Beware of a New Cold War, Ms. Rice! It Could Get Hot!

Secretary of State Condoleezza Rice says the cold war is over, and she is supposed to be an expert in Russian-American relations so I don’t want to argue with her. But I wonder whether Ms. Rice has spoken to Vladimir Putin lately. It seems to me that by building a “missile defense shield” in eastern Europe (with American tax dollars), the Bush administration is turning back the clock, and once again Russia and America are on the verge of a deadly stand-off.missile defense

Bush justifies the missile defense project (photo at right) by warning that an Iranian threat is imminent. But Putin insists the shield is designed to undermine “Russia’s nuclear deterrent.” The fact that Putin thinks in terms of a nuclear deterrent is eerily chilling. But I have to agree with the Russian strong man that the possibility of Iran attacking Poland seems remote. I would think Iran’s most logical target would be Israel.

A Russian general warned recently that by accepting a NATO missile defense base, Poland is in danger of an attack from Russia. He did not rule out the possibility that the attack would be nuclear. Ms. Rice signed the agreement with Poland today, anyway. She dismissed the Russian general’s comments as “bizarre,” and added that the U.S. has a “firm treaty” to defend Poland’s territory “as if it were its own.” Russia is “probably not wise” to threaten Poland, she cautioned.

“The cold war is over,” Ms. Rice said, adding that the “Russians are losing their credibility.” She also said that Moscow would “pay a price” for its invasion of neighboring Georgia.

Meanwhile, to counter the missile defense system. the Russian navy is producing new submarine-based missiles capable of carrying nuclear warheads. It’s part of a massive arms build-up made possible by the recent rise in global oil prices.

I find these developments frightening. From everything I’ve read, the Russian leaders are cold-blooded killers who would weigh the pros and cons of nuclear conflict without any qualms. They are not likely to shrink from the prospect of burning babies to cinders and poisoning vast areas of the earth for generations to come.

Of course, another cold war would probably mean huge profits for America’s military-industrial complex.

I understand – from my research on the Web – that this sector includes the Carlyle Group, a private investment company. According to various Web sources, George Bush senior and other members of the American president’s intimate circle are among the company’s shareholders.

The plot thickens when you consider the possibility that John McCain could be America’s next president. McCain is even more bellicose than Bush.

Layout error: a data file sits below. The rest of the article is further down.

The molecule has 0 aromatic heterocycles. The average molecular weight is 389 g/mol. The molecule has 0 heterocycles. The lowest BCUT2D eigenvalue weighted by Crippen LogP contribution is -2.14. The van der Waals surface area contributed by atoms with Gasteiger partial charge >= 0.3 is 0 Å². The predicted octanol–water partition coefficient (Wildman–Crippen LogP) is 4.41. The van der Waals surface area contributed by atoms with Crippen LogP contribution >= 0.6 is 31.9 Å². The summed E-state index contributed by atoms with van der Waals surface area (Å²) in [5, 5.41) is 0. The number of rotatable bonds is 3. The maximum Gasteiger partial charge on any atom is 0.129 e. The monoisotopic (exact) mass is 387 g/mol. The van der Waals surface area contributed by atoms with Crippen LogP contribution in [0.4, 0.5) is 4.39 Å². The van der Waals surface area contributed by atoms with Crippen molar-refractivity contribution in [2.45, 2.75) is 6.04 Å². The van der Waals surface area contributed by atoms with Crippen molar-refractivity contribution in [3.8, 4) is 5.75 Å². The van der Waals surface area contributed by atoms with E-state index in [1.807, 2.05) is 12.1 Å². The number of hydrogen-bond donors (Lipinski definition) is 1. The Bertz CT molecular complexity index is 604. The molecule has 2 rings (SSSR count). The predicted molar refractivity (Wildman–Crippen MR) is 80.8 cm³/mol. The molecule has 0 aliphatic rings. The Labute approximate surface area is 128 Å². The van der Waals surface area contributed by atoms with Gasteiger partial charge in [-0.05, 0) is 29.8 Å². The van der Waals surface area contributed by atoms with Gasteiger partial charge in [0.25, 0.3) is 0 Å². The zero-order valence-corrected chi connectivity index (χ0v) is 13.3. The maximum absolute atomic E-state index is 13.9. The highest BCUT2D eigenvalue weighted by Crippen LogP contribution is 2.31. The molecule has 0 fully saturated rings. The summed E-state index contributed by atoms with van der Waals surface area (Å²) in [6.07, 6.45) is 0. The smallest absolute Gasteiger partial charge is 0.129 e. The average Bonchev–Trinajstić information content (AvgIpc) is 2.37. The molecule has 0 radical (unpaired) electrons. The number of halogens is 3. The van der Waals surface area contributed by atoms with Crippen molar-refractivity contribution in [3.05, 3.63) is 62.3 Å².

There’s something bewildering about John McCain’s reckless militarism, and I wonder whether it has anything to do with money. Jerome Corsi, who recently authored a book slandering Barack Obama, today took aim at McCain in an article on the Web, linking the Republican presidential candidate’s fortune to “organized crime.”

Quoting a Phoenix New Times story by Amy Silverman and John Doherty, Corsi described McCain’s father-in-law, James Hensley, as a convicted associate of mobsters in Arizona.

I hesitate to rely on Jerome Corsi because his Obama book is such a pack of lies, and I certainly can’t blame McCain for his father-in-law’s murky past. But I wonder whether there’s more to McCain than I know. Remember his ties to racketeer Charles Keating Jr. who was convicted in the savings-and-loan scandal back in the ’80s? There was a lot of talk back then about the savings-and-loans collapse being engineered by mobsters.

It’s all very weird, and I wonder what is going on behind the scenes. The thought is preposterous, I know, but are thugs on both sides engineering a new cold war for financial gain? Would anyone be that monstrous?

Maybe not, but Americans must not forget these words from President Eisenhower’s famous 1961 speech:

In the councils of government, we must guard against the acquisition of unwarranted influence, whether sought or unsought, by the military-industrial complex. The potential for the disastrous rise of misplaced power exists and will persist…

We must never let the weight of this combination endanger our liberties or democratic processes. We should take nothing for granted. Only an alert and knowledgeable citizenry can compel the proper meshing of the huge industrial and military machinery of defense with our peaceful methods and goals, so that security and liberty may prosper together.

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